All is quiet (before the storm) on the Rappahannock, Gen. Jackson's corps being some twenty miles lower down the river than Longstreet's. It is said Burnside has been removed already and Hooker given the command.
Gen. S. Cooper takes sides with Col. Myers against Gen. Wise. Gen. W.'s letter of complaint of the words, “Let them suffer,” was referred to Gen. C., who insisted upon sending the letter to the Quartermaster-General before either the Secretary or the President saw it, — and it was done. Why do the Northern men here hate Wise?
Gen. Lee dispatches to-day that there is a very large amount of corn in the Rappahannock Valley, which can be procured, if wagons be sent from Richmond. What does this mean? That the enemy will come over and get it if we do not take it away?
A letter from the President of the Graniteville Cotton Mills, complains that only 75 per ct. profit is allowed by Act of Congress, whose operatives are exempted from military duty, if the law be interpreted to include sales to individuals as well as to the government, and suggesting certain modifications. He says he makes 14,000 yards per day, which is some 4,000,000 per annum. It costs him 20 cts. per yard to manufacture cotton cloth, including, of course, the cotton, and 75 per ct. will yield, I believe, $500,000 profits, which would be equivalent to 32 cts. per yard. But the market price, he says, is 68 cts. per yard, or some $2,000,000 profits! This war is a great encourager of domestic manufacturers, truly!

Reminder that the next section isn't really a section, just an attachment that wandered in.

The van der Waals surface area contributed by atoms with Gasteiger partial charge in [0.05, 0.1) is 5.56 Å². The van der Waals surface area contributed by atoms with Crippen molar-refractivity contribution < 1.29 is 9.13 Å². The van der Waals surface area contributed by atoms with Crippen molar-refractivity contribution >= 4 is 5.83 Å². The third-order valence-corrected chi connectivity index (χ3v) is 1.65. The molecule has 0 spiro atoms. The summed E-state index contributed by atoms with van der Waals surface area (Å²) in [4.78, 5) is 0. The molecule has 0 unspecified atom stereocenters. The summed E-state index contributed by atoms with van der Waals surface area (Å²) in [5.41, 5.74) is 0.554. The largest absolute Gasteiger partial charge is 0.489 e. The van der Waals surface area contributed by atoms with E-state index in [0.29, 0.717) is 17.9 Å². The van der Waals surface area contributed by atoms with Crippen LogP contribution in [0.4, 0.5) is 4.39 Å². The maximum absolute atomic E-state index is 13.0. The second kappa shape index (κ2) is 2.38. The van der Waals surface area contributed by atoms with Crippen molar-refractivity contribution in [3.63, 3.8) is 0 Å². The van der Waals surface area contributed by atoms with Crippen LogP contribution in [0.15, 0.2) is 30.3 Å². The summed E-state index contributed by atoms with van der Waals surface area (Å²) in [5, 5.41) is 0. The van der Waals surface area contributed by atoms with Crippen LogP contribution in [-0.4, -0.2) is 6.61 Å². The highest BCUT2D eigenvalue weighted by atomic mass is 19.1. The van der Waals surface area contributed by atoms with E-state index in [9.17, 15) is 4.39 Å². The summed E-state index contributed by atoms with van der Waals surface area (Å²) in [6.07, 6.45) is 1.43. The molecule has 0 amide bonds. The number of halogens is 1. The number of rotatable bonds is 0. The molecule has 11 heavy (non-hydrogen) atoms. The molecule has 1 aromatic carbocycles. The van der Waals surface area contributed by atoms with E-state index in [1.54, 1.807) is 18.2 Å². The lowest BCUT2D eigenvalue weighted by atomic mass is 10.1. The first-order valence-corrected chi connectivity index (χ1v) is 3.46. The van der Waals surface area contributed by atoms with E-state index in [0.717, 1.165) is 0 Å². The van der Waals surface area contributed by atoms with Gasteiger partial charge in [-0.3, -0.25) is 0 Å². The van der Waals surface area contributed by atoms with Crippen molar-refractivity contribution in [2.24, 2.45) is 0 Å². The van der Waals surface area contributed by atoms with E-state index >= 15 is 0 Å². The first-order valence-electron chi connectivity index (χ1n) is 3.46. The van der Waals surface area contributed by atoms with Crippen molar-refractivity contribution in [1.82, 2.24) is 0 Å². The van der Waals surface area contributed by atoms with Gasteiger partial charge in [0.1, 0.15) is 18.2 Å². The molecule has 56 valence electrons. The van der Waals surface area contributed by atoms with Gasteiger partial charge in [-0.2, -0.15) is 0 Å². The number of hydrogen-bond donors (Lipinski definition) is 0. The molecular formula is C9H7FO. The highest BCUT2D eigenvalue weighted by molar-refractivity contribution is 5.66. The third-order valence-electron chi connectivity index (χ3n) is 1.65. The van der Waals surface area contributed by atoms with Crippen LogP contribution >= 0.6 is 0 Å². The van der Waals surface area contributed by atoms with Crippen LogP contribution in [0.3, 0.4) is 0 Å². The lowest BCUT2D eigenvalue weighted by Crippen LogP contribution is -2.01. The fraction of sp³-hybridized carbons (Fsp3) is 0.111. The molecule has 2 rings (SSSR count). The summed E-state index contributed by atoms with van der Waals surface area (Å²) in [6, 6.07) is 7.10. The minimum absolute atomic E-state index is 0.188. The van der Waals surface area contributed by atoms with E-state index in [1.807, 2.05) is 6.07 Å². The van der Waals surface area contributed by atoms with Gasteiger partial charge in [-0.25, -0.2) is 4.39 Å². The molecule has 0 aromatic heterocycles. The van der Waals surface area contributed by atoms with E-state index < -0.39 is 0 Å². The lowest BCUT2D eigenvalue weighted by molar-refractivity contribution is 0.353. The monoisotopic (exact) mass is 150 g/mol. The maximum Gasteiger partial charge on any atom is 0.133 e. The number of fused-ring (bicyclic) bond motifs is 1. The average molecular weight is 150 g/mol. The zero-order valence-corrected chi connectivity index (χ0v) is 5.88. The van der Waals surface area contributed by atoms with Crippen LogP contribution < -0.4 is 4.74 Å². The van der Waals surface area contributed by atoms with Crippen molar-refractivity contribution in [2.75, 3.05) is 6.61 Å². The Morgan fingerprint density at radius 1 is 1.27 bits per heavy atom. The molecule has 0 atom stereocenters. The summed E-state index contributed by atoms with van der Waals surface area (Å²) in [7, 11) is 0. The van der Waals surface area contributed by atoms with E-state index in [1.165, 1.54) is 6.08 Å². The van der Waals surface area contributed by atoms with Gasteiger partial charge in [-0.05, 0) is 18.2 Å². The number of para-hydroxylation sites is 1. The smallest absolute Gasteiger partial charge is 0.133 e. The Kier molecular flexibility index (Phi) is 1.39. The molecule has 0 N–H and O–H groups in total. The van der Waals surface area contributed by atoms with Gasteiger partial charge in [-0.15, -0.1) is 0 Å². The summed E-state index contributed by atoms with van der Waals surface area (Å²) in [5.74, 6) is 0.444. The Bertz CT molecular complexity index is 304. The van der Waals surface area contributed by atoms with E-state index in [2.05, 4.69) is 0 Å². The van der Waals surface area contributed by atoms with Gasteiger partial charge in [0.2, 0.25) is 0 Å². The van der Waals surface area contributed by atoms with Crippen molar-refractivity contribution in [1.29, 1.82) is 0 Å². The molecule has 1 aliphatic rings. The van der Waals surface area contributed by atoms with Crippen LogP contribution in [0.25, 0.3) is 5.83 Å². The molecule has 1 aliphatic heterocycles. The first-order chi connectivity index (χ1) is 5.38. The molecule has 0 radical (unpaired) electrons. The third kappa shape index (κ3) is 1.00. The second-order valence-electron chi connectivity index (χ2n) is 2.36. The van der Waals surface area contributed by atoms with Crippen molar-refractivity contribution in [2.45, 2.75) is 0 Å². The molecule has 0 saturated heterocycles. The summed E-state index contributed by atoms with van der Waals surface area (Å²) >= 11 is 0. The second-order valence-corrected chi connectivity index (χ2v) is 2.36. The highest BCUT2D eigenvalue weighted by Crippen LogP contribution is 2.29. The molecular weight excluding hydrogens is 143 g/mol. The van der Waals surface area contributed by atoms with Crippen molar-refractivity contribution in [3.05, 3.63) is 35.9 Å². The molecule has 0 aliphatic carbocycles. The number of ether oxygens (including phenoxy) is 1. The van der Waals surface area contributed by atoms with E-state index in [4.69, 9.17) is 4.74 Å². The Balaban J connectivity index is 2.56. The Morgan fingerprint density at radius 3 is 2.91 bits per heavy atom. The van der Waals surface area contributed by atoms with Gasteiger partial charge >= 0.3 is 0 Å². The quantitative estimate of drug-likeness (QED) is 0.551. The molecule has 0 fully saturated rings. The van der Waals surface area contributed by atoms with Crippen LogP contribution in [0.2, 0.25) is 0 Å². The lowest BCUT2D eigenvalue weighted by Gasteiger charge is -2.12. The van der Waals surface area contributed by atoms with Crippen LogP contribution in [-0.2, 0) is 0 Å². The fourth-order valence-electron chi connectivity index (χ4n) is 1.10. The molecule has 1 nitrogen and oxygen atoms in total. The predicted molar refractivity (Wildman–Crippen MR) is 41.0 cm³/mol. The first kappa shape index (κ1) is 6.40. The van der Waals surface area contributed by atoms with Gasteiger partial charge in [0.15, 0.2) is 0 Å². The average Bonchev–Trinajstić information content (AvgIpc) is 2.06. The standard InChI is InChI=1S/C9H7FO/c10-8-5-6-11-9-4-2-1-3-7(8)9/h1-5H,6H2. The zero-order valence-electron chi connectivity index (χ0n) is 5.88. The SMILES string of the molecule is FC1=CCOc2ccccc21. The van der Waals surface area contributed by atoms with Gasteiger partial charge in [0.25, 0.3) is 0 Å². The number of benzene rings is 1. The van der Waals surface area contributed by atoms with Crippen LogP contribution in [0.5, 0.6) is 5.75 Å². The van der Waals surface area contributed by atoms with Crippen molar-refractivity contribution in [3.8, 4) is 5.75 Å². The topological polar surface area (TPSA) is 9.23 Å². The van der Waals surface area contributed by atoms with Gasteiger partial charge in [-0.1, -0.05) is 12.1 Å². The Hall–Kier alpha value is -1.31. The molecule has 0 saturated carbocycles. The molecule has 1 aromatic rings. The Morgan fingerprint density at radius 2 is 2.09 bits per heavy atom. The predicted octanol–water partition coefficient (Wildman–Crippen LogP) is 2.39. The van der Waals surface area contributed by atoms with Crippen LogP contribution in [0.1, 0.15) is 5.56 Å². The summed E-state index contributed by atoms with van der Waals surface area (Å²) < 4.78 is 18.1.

The Governor sends out a proclamation to-day, saying the President has called on him and other governors for assistance, in returning absent officers and men to their camps; in procuring supplies of food and clothing for the army; in drafting slaves to work on fortifications; and, finally, to put down the extortioners. The Governor invokes the people to respond promptly and fully. But how does this speak for the government, or rather the efficiency of the men who by “many indirect ways” came into power? Alas! it is a sad commentary.
The President sent a hundred papers to the department to-day, which he has been diligently poring over, as his pencil marks bear ample evidence. They were nearly all applications for office, and this business constitutes much of his labor.
SOURCE: John Beauchamp Jones, A Rebel War Clerk's Diary at the Confederate States Capital, Volume 1, p. 203-4